We meet in the suntrap outside the extrablatt cafe, me drinking weinschorle and him pineapple juice. His tongue flickers out to lick his lips wetly before he kisses me on both cheeks in greeting, and I hope he doesn’t notice my shudder. He describes himself as a crazy professor and it is fitting: notes spilling everywhere, glasses slipping down his nose, a blazer and enormously oversized shirt over painstakingly casual jeans. I feel so cool and calm in contrast, hiding behind sunglasses, sipping delicately, nodding politely. He tells me about his doctorate on Wagner and that he has problems with his ears since having twelve operations on them as a child. He speaks almost the entire time with his eyes closed, his hands wringing the air and flapping wildly about. He is profoundly nervous, and I curse myself for not making the rules clear from the start. He obviously thinks this is a date, asking if he can ‘invite me’ to let him pay for my drink (which I refuse), asking if he may accompany me to my language class (which I cannot find reason to). On the train in awkward silences he nods like a windscreen dog for long minutes. He shouts that he has been told he must be a German man with an Italian temperament. Oh God, I think, and joke that this isn’t possible. “There are very few things in life that are not possible”, he tells me gravely. I grasp the opportunity of his suggesting future meetings to bulldoze his hopes and dreams, telling him I don’t want to give him the wrong impression, and pretending I have a boyfriend. He apologises profusely, as he has done for the last hour, for anything I might perceive as presumptuous. I tell him we can be friends, but those two wet kisses to my cheeks in parting make me wonder if I can bring myself to withstand another such meeting.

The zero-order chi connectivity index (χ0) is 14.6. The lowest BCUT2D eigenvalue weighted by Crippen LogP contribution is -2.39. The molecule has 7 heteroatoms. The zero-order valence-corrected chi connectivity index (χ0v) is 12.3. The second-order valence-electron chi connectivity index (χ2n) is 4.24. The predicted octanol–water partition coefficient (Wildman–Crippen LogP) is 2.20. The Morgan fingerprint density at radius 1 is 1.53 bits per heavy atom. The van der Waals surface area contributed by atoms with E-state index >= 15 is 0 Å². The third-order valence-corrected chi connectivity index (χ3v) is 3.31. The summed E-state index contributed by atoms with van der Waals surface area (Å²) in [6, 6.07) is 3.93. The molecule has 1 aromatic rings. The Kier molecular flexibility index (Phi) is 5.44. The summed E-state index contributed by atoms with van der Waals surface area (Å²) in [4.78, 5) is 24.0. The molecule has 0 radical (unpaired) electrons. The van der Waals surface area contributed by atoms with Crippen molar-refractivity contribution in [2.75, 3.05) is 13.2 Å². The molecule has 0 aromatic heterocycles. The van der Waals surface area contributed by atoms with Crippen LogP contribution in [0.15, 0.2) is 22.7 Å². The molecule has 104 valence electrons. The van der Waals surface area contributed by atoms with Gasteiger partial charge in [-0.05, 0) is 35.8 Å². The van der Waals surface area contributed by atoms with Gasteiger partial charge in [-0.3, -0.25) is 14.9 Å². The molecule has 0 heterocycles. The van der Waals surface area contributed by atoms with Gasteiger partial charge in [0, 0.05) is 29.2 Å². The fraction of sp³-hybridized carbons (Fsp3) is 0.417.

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The Spargel Party

The delicate green stalks and buds of the British asparagul preference are foppish weaklings, diminutive in stature and sickly in pallor. This is the real stuff, the bolshy white spargel. The German spargel season is upon us and my au pair family are throwing a spargel dinner party. Foot long, thick, pap-white trunks and soft heads, drizzled with melted butter, that mush rather than crunch. I can’t say it’s entirely appetising, but maybe because it feels like all pigment and rigidity have been sucked from the stem, leaving a limp colourless pulp, like eating in black and white. The plate as a whole is rescued by three types of ham, smoky-pink and crumbling, and the Frankfurt classic Grüne Soße, which is very green, and seems to be a mixture of creme fraiche and a selection of herbs. We are outside eating on the terrace.Oil burners sear holes of light into the dark tapestry of the garden, table candles flicker ghoulish shadows on the faces of my au pair family and their friends. We have fresh local strawberries that smell like my granny on a childhood summer day.

Earlier we spent an hour moving wood. It was like some rural vision, albeit featuring an ikea delivery rather than axe and block. We formed a chain and stacked logs against the wall, under the terrace, up the steps. Why they are stocking up on an absurd weight of firewood when the summer is beating against Frankfurt’s windowpanes like an angry ghost I cannot fathom. I enjoyed the sweaty splintery manual labour and the smell of resin that even now lingers in my clothes as the dregs of wine are drained from their bottles and my eyes close slowly on the spargel party scene.